ISSUE 7  |  Drought Week

Cactus as Glamorous Privacy Fencing

February 18, 2015 5:00 PM

BY Jeanne Rostaing

Forget bamboo. For a green privacy wall, consider a centuries-old Mexican method: a cactus fence.

We spotted a cactus privacy wall at El Montero, a south-of-the-border restaurant where you can dine al fresco on modern Mexican cuisine in a post-colonial setting. Here’s how to recreate the look:

Above: Smooth and linear, it’s a different look from a typical live privacy screen of bamboo. Photograph by Matthew Williams

In northern Mexico, the 16th century city of Saltillo in the high Chihuahuan Desert is home to El Montero, a restaurant that celebrates old Mexico while with a modern menu. On the terrace of this elegant space, designed by Anagrama of Monterrey, Mexico, you will find tables surrounded by walls of tall cacti.

For more, see Modern Mexican Kitchen Style: El Montero in Saltillo.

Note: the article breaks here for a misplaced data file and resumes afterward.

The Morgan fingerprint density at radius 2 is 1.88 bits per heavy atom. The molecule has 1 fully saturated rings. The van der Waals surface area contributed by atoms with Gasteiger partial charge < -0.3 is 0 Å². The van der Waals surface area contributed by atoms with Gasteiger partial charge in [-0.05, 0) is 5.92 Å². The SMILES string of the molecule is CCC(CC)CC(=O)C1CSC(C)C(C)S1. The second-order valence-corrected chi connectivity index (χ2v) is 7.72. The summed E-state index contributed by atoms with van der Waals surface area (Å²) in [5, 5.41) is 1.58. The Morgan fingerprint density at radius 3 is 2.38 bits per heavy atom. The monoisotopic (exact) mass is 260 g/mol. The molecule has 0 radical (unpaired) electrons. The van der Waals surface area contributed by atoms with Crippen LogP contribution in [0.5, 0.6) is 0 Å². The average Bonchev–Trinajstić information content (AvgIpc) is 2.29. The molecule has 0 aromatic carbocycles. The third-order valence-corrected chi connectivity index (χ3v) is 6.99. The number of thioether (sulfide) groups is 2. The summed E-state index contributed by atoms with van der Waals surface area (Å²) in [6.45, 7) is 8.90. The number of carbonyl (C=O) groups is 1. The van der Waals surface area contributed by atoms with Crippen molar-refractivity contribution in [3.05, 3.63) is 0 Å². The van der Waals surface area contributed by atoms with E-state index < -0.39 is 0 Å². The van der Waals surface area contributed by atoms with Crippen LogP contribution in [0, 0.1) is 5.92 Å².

Above: Photograph via University of Arizona.

The Pachycereus marginatus, commonly and appropriately known as the Mexican Fence Post cactus, was used traditionally by Mexican landowners to mark property lines. This is similar to the British tradition of using privet hedges as living fences. 


Above: Photo courtesy of Xemenendura via Wikimedia.

This cactus can grow up to 12 feet tall, creating a formidable barrier when individual plants are placed close together.  It is extremely drought tolerant and will thrive in a xeriscape. Propagation is by cuttings and seed.  A 13- or 14-inch Mexican Fence Post Cactus is for $19.99 from Martinag via eBay.


Above: Photograph via Anagrama.

If you are planning a fence, you may want to start with mature plants.  However, it is interesting to note that this cactus grows surprisingly fast, as much as 3 feet per year, if it is grown outside and is well cared for.  It likes direct sun, well-drained soil, and high humidity.

And if you go to El Montero, take some time to explore Old Saltillo, which was built from pink marble and limestone and contains many impressive colonial buildings. The city famously produces rustic earthen ceramic tile and is said to be the birthplace of the serape. 

For a closer look at El Montero, see Janet’s Modern Mexican Kitchen Style over on Remodelista. And for more about how to create curb appeal with cactus, see Steal This Look: A Minimalist Marfa Exterior Space.